The shield is top left in this photograph. Arduino UNO is lower left. Hand controller, which we shall also make is lower right.
Step 2: General Build Layout of Machine
This is just a guide as to how you might lay out the mechanicals of a machine like this using lead-acid sealed batteries and two rear-wheel drive units from a chain driven electric children's scooter.
See my previous Instructable of 2010 for example of how to arrange the mechanicals.
Step 3: Main Parts Laid Out
Arduino protoshield (or something very similar)
Cable with at least 6 wires inside (mine was 9 core in fact).
Battery holder for 6 x AA 1.5V batteries.
Two rocker switches that return to the middle position on a spring when you let go of them
A microswitch with metal lever that we will use as our deadman switch (when you let go of it all power to motors is cut).
Small on/off switch connecting the battery box to the Arduino.
Connector for the battery box.
Plastic project box which we will make our hand controller from.
Step 4: Making the Shield
Close up of the shield.
The IMU is mounted on it vertically, more on this later (more wires in this early photo than I eventually needed).
We have 4 indicator LED's.
Multicore cable from hand controller comes in lower left.
2 core cable to Sabertooth motor power controller exits board middle right.
Shield is stacked on top of the Arduino.
Step 5: IMU Right Angled Header Pins
In previous photo the IMU was mounted vertically on the Shield. This was because I used right angled header pins to mount it, which conveniently come with the IMU.
Long ends go through edge of board with solder holes along it, short ends go down through holes in the protoshield.
Step 6: How We Will Wire Up the IMU
There are not many analog output IMU's left out there.
Here is the only one that seems to still be made.
IMU status (Updated 25th August 2013). Constantly changing situation......................
What you need for this software to work unaltered, is an analog IMU containing an IDG655 gyro and an ADXL335 accelerometer.
This is original one I specified when I wrote the instructable. However now 6 left and price has been quadrupled to $96.99 (thanks guys)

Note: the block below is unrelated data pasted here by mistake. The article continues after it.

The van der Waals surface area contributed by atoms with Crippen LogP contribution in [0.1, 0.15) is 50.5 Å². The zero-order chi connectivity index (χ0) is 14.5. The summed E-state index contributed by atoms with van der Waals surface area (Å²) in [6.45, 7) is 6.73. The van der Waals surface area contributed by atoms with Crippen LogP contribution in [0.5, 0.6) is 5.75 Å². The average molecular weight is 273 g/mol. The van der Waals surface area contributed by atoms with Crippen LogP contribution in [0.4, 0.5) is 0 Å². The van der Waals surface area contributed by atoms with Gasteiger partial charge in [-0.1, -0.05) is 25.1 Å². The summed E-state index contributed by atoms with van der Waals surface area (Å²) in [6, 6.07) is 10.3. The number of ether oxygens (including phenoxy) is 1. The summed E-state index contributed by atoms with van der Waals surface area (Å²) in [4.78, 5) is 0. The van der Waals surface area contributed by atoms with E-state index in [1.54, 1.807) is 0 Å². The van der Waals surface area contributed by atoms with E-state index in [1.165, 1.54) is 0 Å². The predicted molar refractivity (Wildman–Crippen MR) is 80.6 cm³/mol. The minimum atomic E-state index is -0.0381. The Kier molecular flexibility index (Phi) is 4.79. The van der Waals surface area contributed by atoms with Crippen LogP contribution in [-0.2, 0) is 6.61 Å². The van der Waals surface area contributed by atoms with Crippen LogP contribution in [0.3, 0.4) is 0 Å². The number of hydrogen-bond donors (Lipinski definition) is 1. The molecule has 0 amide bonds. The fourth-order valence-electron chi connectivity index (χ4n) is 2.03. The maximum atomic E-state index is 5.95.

This one looks OK at approx. $17 but note “shipping and handling” is $100 (!) Thanks guys again.
This one is OK but listed as sold out
Ones that do seem to currently be available at a reasonable price:
GY - 66 5 dof biaxial analog gyroscope sensor IDG655 ADXL335 module
$17.59 Does not ship to UK, does ship elsewhere.
GY-66 IDG655 ADXL335 Module 5DOF Module Twin Screw Analog Quantity Gyroscope Sensor Free Shipping
This one looks OK. Ships to UK, US etc.
Here it is again at $24.71
NOTE December 2013: Have just found the "Grove" series of analog sensors from Seedstudio. Details below. The scaling factors in software may need tweaking but at least they are still available to buy:
3 axis analog accelerometer
Also they do an analog 3 axis accelerometer:
Just found these as well (17th Dec 2013)
These also seem to have them in stock:
Here is one from Italy (March 2014 in stock):
This one also might work, 10 left on ebay.
Here is an analog dual axis gyro (Feb 2014):
Note that it is surface mount so the soldering of wires to it will need magnifying glasses and a very steady hand.
You only need one gyro to balance. I use the second one for direction stability but that one is not essential (or buy 2 single axis gyros.
The accelerometer can be bought separately:
Check out how the original one I used was wired up to the Arduino via the protoshield:
Power to the VCC connection is 3.3V from Arduino 3.3V pin, NOT the 5V pin which will blow up the gyros, I know, I have done it before. Take care, these pins and GND are close together on the Arduino and respective protoshield pins, do not let solder bridges form between them! (A good case for the magnifying glasses I mentioned earlier).
GND goes to either GND pin on the protoshield.
Only 3 more connections need to be made:
X4.5 goes to Analog Pin 3 on the Arduino protoshield.
Y4.5 goes to analog pin 2
Z-acc goes to analog pin 1
The rest of the IMU holes you do not have to worry about, not needed..................not too bad was it?
Notes on this IMU:
ACCELEROMETER (ADXL335) notes: 300mV (0.3V) per G i.e. at 90 degree angle